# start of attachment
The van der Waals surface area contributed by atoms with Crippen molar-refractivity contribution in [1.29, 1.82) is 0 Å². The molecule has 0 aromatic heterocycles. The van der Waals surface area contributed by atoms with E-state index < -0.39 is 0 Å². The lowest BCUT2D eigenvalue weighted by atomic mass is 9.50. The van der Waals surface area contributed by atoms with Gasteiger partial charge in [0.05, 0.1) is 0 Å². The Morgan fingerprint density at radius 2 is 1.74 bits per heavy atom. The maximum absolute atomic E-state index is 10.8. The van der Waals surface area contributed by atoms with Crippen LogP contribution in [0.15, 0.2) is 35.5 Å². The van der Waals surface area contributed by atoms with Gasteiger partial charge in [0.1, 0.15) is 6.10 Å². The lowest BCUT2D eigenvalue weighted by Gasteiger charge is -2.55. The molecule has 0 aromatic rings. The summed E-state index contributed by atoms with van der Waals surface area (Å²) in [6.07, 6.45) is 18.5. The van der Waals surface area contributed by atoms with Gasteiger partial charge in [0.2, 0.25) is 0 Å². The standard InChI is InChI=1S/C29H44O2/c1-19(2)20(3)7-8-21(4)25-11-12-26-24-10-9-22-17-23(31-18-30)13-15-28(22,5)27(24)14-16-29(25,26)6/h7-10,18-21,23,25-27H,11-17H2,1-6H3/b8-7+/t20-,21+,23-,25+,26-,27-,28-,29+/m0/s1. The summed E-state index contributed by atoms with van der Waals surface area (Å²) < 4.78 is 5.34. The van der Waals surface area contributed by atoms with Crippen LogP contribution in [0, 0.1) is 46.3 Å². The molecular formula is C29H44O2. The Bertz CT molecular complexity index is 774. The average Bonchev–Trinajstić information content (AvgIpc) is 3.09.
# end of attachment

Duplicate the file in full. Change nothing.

The van der Waals surface area contributed by atoms with Crippen molar-refractivity contribution in [1.29, 1.82) is 0 Å². The molecule has 0 aromatic heterocycles. The van der Waals surface area contributed by atoms with E-state index < -0.39 is 0 Å². The lowest BCUT2D eigenvalue weighted by atomic mass is 9.50. The van der Waals surface area contributed by atoms with Gasteiger partial charge in [0.05, 0.1) is 0 Å². The Morgan fingerprint density at radius 2 is 1.74 bits per heavy atom. The maximum absolute atomic E-state index is 10.8. The van der Waals surface area contributed by atoms with Crippen LogP contribution in [0.15, 0.2) is 35.5 Å². The van der Waals surface area contributed by atoms with Gasteiger partial charge in [0.1, 0.15) is 6.10 Å². The lowest BCUT2D eigenvalue weighted by Gasteiger charge is -2.55. The molecule has 0 aromatic rings. The summed E-state index contributed by atoms with van der Waals surface area (Å²) in [6.07, 6.45) is 18.5. The van der Waals surface area contributed by atoms with Gasteiger partial charge in [0.2, 0.25) is 0 Å². The standard InChI is InChI=1S/C29H44O2/c1-19(2)20(3)7-8-21(4)25-11-12-26-24-10-9-22-17-23(31-18-30)13-15-28(22,5)27(24)14-16-29(25,26)6/h7-10,18-21,23,25-27H,11-17H2,1-6H3/b8-7+/t20-,21+,23-,25+,26-,27-,28-,29+/m0/s1. The summed E-state index contributed by atoms with van der Waals surface area (Å²) < 4.78 is 5.34. The van der Waals surface area contributed by atoms with Crippen LogP contribution in [0, 0.1) is 46.3 Å². The molecular formula is C29H44O2. The Bertz CT molecular complexity index is 774. The average Bonchev–Trinajstić information content (AvgIpc) is 3.09.